Food Network Editors’ Favorite Ways to Zhuzh Up Meals

A drizzle here or a sprinkle there can take even the simplest of dishes from alright to amazing.

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October 13, 2022

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Photo by: Photo courtesy of Amazon

Photo courtesy of Amazon

If you are anything like us, you are constantly searching for fresh ways to take your meals up a notch. We love that the zhuzhing — adding something to make a dish more exciting — can make a homecooked meal feel like it came out of a five-star restaurant. Finishing your dish with a new oil, crunchy topping or seasoning blend can really take your weeknight dinner to the next level. Here are our favorite ways to spruce up a meal.

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“Drizzle a good-quality, very fresh, extra-virgin olive oil over finished dishes to take them from standard to sublime. It works on soups, stews, pasta and meats but don’t let that limit you. My nine-year-old loves it on rice with flaky salt and black pepper, and it’s wonderful on chocolate ice cream or macerated strawberries. Primo is an excellent versatile oil that appeals to many palates as it’s well balanced and doesn’t overpower.”
–Alexis Pisciotta, Culinary Purchasing and Events Manager

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$8.34

“Store-bought fried shallots are my go-to. Often used in Southeast Asian cooking, they’re magically crispy, deep golden brown and savory-salty-sweet. I love sprinkling a big handful of them over any sort of roasted vegetable side dish, slaw, salad or heck, even mac and cheese. They’re such an easy way to add textural crunch and visual oomph to any dish.”
–Heath Goldman, Culinary Editor

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“My technique is: I like to perk up long cooked braises, soups and stews by adding a few key finishing elements beyond just some salt and pepper. Often I'll add a pinch of the same dry spice I used earlier in the recipe right at the end to freshen up the long cooked flavor and to enhance what was already there. I also add a small splash of vinegar in the last few minutes of cooking (balsamic or red wine vinegar are my go-tos) to cut through some of the heaviness and round out all the flavors. I often do this before my final seasoning with salt as a bit of acidity will replace the need for more seasoning.”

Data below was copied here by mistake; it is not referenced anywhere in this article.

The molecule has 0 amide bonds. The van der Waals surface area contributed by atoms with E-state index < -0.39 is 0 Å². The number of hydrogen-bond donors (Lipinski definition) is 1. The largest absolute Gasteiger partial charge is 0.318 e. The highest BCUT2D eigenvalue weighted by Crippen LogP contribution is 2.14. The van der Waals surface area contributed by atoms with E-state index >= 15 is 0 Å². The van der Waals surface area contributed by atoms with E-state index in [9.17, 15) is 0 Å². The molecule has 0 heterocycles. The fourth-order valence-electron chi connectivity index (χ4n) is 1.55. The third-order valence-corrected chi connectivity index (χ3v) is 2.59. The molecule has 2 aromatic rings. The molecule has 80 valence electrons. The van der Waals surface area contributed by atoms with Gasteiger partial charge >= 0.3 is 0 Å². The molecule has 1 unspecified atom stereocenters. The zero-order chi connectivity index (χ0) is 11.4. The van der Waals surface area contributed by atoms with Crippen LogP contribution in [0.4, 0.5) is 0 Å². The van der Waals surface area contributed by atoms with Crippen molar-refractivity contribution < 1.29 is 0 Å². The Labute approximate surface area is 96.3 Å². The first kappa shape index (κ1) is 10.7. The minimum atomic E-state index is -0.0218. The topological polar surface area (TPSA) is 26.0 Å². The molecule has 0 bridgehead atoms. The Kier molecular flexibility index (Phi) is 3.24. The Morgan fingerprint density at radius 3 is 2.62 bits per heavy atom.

–Melissa Gaman, Recipe Developer

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“I love to use soy finishing salt on just about anything including eggs, avocado, roasted meats and veggies, and especially rice. It gives that crystallized salty bite of a finishing salt but infused with a rich umami soy flavor.”
–Jenny Bierman Director, Culinary Production

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“Lately, I’m really into the Crispy Jalapeño Pieces from Trader Joe's. They’re great for topping salads, grain bowls, pastas and even sandwiches for a little extra crunch and a bit of heat — which I think every dish needs!”
–Lauren Piro, Editorial Director

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$10.99

“Mike’s Hot Honey is my pantry secret weapon. I always squeeze a swirl into red pasta sauce and it truly makes something as simple as penne and jarred arrabbiata have a wow factor. The sweet heat always puts a smile on my face.”
–Maggie Wong, Editor

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$8.78

“I had my very first taste of Ken’s Honey Balsamic Dressing at a family barbecue over the summer, and ever since it's become my secret weapon for dressing up practically any dish. Yes, it's fantastic as a salad dressing, but it's even better when tossed over roasted Brussel sprouts or used as a dipper for breaded chicken cutlets – trust me, you should try it! I love the condiment's briny-yet-sweet flavor most of all, and I’ve been super tempted lately to try it over something sweet, like plain vanilla ice cream or a simple yogurt and berry parfait. There’s been a shortage of it recently at my local grocery store, so it seems like more and more people in my neighborhood are catching on to this secret sauce.”
–Michelle Baricevic, Online Editorial Coordinator, Food Network Magazine

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Food Stylist: Susan Spungen
Prop Stylist: Pamela Duncan Silver

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Food Stylist: Susan Spungen Prop Stylist: Pamela Duncan Silver

Photo by: Con Poulos

Con Poulos

“My favorite way to zhuzh a piece of fish, chicken or vegetables came from this simple salmon recipe. It features a muhammara-inspired relish of chopped walnuts, roasted red peppers and parsley and it taught me that any nut + any herb can make a delicious and beautiful topping for just about everything. Sometimes I’ll use almonds and cilantro with crushed red pepper, other times I’ll go spicier and combine roasted peanuts, scallions and jalapenos. A little olive oil helps bind everything together and a splash of vinegar, lemon juice or other acid adds brightness. It’s the ultimate use-what-you have garnish that is hard to mess up.”
–Lygeia Grace, Director, Culinary Editorial, Food Network

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